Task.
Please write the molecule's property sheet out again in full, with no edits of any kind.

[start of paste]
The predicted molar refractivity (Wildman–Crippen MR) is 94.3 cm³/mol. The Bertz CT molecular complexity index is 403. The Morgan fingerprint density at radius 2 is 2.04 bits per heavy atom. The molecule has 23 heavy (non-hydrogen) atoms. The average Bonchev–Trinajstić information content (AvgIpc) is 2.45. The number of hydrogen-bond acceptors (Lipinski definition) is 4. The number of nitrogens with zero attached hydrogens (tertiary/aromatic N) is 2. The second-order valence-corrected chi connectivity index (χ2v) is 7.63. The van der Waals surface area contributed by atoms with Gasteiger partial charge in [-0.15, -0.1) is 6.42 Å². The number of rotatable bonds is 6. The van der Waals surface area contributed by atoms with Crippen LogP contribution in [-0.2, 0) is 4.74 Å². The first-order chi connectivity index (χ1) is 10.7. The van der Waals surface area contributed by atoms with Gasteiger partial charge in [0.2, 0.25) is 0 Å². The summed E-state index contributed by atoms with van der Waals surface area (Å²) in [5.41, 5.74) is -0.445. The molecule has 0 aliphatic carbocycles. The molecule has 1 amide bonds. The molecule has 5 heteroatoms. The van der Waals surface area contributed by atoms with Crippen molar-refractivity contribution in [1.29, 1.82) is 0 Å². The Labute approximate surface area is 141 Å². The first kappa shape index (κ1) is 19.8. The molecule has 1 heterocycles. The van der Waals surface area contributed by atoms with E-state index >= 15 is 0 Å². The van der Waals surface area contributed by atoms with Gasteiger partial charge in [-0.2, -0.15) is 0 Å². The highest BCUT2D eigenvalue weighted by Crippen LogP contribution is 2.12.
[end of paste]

The predicted molar refractivity (Wildman–Crippen MR) is 94.3 cm³/mol. The Bertz CT molecular complexity index is 403. The Morgan fingerprint density at radius 2 is 2.04 bits per heavy atom. The molecule has 23 heavy (non-hydrogen) atoms. The average Bonchev–Trinajstić information content (AvgIpc) is 2.45. The number of hydrogen-bond acceptors (Lipinski definition) is 4. The number of nitrogens with zero attached hydrogens (tertiary/aromatic N) is 2. The second-order valence-corrected chi connectivity index (χ2v) is 7.63. The van der Waals surface area contributed by atoms with Gasteiger partial charge in [-0.15, -0.1) is 6.42 Å². The number of rotatable bonds is 6. The van der Waals surface area contributed by atoms with Crippen LogP contribution in [-0.2, 0) is 4.74 Å². The first-order chi connectivity index (χ1) is 10.7. The van der Waals surface area contributed by atoms with Gasteiger partial charge in [0.2, 0.25) is 0 Å². The summed E-state index contributed by atoms with van der Waals surface area (Å²) in [5.41, 5.74) is -0.445. The molecule has 0 aliphatic carbocycles. The molecule has 1 amide bonds. The molecule has 5 heteroatoms. The van der Waals surface area contributed by atoms with Crippen molar-refractivity contribution in [1.29, 1.82) is 0 Å². The Labute approximate surface area is 141 Å². The first kappa shape index (κ1) is 19.8. The molecule has 1 heterocycles. The van der Waals surface area contributed by atoms with E-state index >= 15 is 0 Å². The van der Waals surface area contributed by atoms with Gasteiger partial charge in [-0.2, -0.15) is 0 Å². The highest BCUT2D eigenvalue weighted by Crippen LogP contribution is 2.12.